"Children deserve to have just one family during childhood and not to deal with anything adoption-related until they are more mature. A fully open adoption robs a child of a normal childhood."
This is the statement in Heather's Open Adoption Roundtable that struck me the most, so I am going to react to this one.
The fact of the matter is, adoption robs a child of a 'normal' childhood whether it is open or not. To be raised by parents who are not related to you biologically is not the way most people have created a family. If you are telling your child that he or she is adopted, there will always be issues around adoption, whether the adoption is open or not.
I am coming at openness in my adoption from a semi-open perspective. My son is only 3 months old and we have lots of time to cultivate openness. I am trying to communicating with his birth parents more often than the 'official' agreement dictates. I have sent notes and pictures to his birth parents, though they have only responded once, back when Henry was only a week old. I will continue to send them updates at a rate that I am comfortable with (more than once per year which is what I agreed to at placement) unless I hear from them or through my agency that they don't want to get them any more. I am disappointed that I do not get any response from them, but I know things must be difficult for them and I am trying to be understanding and give them space. I hope that in time they will be able to respond and send us pictures for us to show Henry. I am hopeful that one day we can meet each other again. I felt a strong bond with them when we spent those first 2 days of Henry's life together in the hospital. I want Henry to know that bond.
To hit on some of Heather's other points, I think it is my responsibility to keep Henry connected to his birth family at some level before he is able to make the decision about whether or not he wants to keep up with that connection. If there is no communication for 18 years (or really if there is only one-way communication from us to his birth parents), there is really no basis for him to make that decision -- it has been made for him by us. To truly give him that decision, it is up to me to create some sort of relationship for him to decide about.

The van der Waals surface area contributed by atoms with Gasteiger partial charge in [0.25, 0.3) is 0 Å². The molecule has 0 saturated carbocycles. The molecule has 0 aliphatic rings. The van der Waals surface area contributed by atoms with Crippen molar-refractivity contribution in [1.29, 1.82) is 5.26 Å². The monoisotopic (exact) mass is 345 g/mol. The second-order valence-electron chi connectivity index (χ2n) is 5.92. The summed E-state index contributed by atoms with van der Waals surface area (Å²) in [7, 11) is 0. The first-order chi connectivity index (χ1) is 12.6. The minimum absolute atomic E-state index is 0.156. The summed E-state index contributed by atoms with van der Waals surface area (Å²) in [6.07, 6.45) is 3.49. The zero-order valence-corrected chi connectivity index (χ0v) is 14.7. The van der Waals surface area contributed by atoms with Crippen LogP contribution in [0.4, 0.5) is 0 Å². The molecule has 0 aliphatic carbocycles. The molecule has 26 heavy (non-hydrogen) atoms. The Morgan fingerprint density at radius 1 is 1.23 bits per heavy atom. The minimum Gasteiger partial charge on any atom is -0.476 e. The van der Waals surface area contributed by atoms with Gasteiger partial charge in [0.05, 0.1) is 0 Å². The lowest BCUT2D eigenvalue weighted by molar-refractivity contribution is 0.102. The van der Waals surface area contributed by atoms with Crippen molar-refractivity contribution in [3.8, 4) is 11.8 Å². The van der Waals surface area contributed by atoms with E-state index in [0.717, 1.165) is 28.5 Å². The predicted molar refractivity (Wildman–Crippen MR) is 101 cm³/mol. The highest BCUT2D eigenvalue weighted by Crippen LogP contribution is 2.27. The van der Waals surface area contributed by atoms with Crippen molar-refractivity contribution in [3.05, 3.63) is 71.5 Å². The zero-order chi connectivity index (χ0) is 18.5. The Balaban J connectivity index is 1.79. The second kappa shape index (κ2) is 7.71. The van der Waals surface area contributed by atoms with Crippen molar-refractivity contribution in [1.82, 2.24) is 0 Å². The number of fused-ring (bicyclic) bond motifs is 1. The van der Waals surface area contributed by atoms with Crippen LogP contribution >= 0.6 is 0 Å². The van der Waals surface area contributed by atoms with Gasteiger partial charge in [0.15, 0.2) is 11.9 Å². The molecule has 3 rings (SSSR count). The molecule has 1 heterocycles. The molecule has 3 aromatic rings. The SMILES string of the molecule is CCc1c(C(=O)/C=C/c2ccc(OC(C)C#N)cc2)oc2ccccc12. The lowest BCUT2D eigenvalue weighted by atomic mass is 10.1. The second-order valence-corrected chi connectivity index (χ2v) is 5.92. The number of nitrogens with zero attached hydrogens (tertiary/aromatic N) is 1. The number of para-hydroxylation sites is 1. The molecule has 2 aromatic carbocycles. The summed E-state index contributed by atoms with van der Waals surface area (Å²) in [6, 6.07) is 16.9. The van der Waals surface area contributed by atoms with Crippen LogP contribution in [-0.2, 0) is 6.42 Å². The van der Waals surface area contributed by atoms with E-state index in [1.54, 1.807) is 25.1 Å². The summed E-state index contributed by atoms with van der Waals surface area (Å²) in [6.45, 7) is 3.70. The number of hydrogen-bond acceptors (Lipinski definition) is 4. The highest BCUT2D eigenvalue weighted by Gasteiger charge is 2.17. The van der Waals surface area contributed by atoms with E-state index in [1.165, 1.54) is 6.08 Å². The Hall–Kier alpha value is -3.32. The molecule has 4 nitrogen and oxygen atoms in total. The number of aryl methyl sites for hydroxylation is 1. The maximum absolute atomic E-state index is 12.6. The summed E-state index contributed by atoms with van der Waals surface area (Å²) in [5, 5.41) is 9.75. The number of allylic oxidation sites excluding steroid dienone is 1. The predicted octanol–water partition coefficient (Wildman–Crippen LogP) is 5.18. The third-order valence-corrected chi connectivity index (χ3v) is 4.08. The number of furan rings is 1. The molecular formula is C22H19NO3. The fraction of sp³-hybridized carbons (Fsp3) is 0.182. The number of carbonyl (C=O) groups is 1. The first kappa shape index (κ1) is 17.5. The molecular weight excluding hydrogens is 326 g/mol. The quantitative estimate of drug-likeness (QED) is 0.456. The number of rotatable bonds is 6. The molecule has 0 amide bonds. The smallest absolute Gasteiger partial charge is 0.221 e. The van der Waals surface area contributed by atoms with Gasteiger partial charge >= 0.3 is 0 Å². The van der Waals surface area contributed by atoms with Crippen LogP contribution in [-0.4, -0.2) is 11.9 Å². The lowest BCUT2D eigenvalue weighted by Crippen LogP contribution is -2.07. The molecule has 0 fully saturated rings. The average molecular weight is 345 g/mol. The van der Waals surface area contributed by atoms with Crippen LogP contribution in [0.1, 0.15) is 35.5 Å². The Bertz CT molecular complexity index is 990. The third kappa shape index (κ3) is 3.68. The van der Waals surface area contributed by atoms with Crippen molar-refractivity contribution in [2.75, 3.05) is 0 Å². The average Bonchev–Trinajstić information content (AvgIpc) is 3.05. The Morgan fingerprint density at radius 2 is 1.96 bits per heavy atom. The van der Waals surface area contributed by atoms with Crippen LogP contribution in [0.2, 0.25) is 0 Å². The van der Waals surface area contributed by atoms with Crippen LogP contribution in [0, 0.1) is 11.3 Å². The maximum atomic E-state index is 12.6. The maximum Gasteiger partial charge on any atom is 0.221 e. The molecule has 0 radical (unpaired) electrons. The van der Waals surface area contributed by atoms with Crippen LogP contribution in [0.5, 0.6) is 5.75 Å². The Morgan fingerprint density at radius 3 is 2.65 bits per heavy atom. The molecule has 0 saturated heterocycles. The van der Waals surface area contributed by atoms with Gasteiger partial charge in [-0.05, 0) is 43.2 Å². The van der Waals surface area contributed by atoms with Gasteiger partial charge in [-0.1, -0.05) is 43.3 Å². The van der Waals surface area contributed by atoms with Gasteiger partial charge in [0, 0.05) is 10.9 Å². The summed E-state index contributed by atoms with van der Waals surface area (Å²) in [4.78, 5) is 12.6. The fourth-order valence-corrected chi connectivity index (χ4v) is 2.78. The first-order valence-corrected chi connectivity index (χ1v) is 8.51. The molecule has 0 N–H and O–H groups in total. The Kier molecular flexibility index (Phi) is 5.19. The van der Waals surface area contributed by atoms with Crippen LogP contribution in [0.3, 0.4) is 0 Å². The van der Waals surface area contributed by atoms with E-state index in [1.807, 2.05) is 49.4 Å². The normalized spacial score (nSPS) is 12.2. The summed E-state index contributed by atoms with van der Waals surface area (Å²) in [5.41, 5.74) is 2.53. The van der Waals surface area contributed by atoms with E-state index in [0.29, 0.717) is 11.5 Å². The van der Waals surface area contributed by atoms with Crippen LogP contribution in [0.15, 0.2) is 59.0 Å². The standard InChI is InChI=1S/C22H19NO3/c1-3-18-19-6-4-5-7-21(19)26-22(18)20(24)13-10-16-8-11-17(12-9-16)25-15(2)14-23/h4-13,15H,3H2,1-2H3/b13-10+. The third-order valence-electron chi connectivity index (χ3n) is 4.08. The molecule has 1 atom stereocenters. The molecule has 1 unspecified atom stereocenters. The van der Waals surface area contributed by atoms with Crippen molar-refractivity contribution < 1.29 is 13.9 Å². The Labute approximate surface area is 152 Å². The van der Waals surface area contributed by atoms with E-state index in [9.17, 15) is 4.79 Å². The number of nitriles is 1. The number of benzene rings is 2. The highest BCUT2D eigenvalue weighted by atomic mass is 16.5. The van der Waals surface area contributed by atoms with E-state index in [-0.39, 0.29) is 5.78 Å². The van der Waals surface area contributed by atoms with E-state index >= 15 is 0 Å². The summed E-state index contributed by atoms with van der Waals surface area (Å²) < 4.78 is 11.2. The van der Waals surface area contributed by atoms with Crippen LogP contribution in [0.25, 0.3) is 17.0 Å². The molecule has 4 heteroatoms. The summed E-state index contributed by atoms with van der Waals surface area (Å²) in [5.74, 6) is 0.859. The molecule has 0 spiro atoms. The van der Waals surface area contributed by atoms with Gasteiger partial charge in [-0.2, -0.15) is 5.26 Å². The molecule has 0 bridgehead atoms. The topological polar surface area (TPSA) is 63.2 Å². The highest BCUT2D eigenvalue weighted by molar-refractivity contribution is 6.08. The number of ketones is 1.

I read several open adoption blogs, and Henry's adoption isn't nearly as open as most of the blogs I read. I'm not sure I am emotionally ready to have that type of openness, but as it isn't even an option for me at this time I try not too think about it too much. I do, however, hope that throughout Henry's life we can communicate with his birth parents so he can know where he comes from, genetically. Even though I can't know what it's like to be adopted, I imagine that I would be curious and would want to know about my birth parents. So, as Henry's mom I am obligated to make sure that when these questions come up I can answer them as best I can and hopefully take him to look in the face of someone who looks like him.
I truly have some mixed feelings when it comes to full openness, but I would never dismiss it as bad for the kids. Adoption is complicated, period. I entered into adoption with my eye wide open about this fact, and I think it will take Henry's lifetime to figure out what this will mean to him.
4 miscarriages, 3 failed IVFs with PGD, 2 different sperm donors, 1 diagnosis of balanced translocation.
Now we are the proud parents of a boy via domestic infant semi-open adoption.
We had a failed match for kid #2 and are now matched again.